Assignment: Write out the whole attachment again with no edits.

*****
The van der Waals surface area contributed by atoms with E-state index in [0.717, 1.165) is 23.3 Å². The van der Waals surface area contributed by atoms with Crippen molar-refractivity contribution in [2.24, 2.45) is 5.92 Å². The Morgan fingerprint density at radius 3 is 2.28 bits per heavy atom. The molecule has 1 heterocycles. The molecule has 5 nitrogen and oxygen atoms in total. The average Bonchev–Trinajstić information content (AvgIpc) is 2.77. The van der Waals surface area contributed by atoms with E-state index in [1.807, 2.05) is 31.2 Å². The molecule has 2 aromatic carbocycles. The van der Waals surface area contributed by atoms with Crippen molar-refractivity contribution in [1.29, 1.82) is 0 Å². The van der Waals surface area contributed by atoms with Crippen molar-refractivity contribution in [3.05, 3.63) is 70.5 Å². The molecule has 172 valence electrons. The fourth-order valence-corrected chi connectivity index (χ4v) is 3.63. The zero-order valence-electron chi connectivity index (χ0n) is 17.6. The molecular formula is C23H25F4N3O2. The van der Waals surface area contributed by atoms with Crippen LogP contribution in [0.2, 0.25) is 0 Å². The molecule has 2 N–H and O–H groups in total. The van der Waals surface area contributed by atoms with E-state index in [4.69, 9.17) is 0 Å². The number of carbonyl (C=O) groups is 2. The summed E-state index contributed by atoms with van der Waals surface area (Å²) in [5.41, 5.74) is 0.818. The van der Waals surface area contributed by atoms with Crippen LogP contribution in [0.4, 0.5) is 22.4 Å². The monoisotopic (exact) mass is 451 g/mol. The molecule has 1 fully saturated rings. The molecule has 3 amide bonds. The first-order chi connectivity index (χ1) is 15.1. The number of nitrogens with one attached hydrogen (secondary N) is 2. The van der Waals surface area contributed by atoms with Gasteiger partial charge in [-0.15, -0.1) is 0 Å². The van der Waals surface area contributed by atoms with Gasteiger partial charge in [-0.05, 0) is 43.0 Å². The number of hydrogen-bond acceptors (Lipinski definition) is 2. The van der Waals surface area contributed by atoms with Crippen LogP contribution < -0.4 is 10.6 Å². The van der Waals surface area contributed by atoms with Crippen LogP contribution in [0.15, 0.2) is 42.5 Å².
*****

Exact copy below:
The van der Waals surface area contributed by atoms with E-state index in [0.717, 1.165) is 23.3 Å². The van der Waals surface area contributed by atoms with Crippen molar-refractivity contribution in [2.24, 2.45) is 5.92 Å². The Morgan fingerprint density at radius 3 is 2.28 bits per heavy atom. The molecule has 1 heterocycles. The molecule has 5 nitrogen and oxygen atoms in total. The average Bonchev–Trinajstić information content (AvgIpc) is 2.77. The van der Waals surface area contributed by atoms with E-state index in [1.807, 2.05) is 31.2 Å². The molecule has 2 aromatic carbocycles. The van der Waals surface area contributed by atoms with Crippen molar-refractivity contribution in [1.29, 1.82) is 0 Å². The van der Waals surface area contributed by atoms with Crippen molar-refractivity contribution in [3.05, 3.63) is 70.5 Å². The molecule has 172 valence electrons. The fourth-order valence-corrected chi connectivity index (χ4v) is 3.63. The zero-order valence-electron chi connectivity index (χ0n) is 17.6. The molecular formula is C23H25F4N3O2. The van der Waals surface area contributed by atoms with Crippen LogP contribution in [0.2, 0.25) is 0 Å². The molecule has 2 N–H and O–H groups in total. The van der Waals surface area contributed by atoms with E-state index in [4.69, 9.17) is 0 Å². The number of carbonyl (C=O) groups is 2. The summed E-state index contributed by atoms with van der Waals surface area (Å²) in [5.41, 5.74) is 0.818. The van der Waals surface area contributed by atoms with Crippen LogP contribution in [0.4, 0.5) is 22.4 Å². The monoisotopic (exact) mass is 451 g/mol. The molecule has 1 fully saturated rings. The molecule has 3 amide bonds. The first-order chi connectivity index (χ1) is 15.1. The number of nitrogens with one attached hydrogen (secondary N) is 2. The van der Waals surface area contributed by atoms with Gasteiger partial charge in [-0.15, -0.1) is 0 Å². The van der Waals surface area contributed by atoms with Gasteiger partial charge in [-0.05, 0) is 43.0 Å². The number of hydrogen-bond acceptors (Lipinski definition) is 2. The van der Waals surface area contributed by atoms with Crippen LogP contribution < -0.4 is 10.6 Å². The van der Waals surface area contributed by atoms with Crippen LogP contribution in [0.15, 0.2) is 42.5 Å².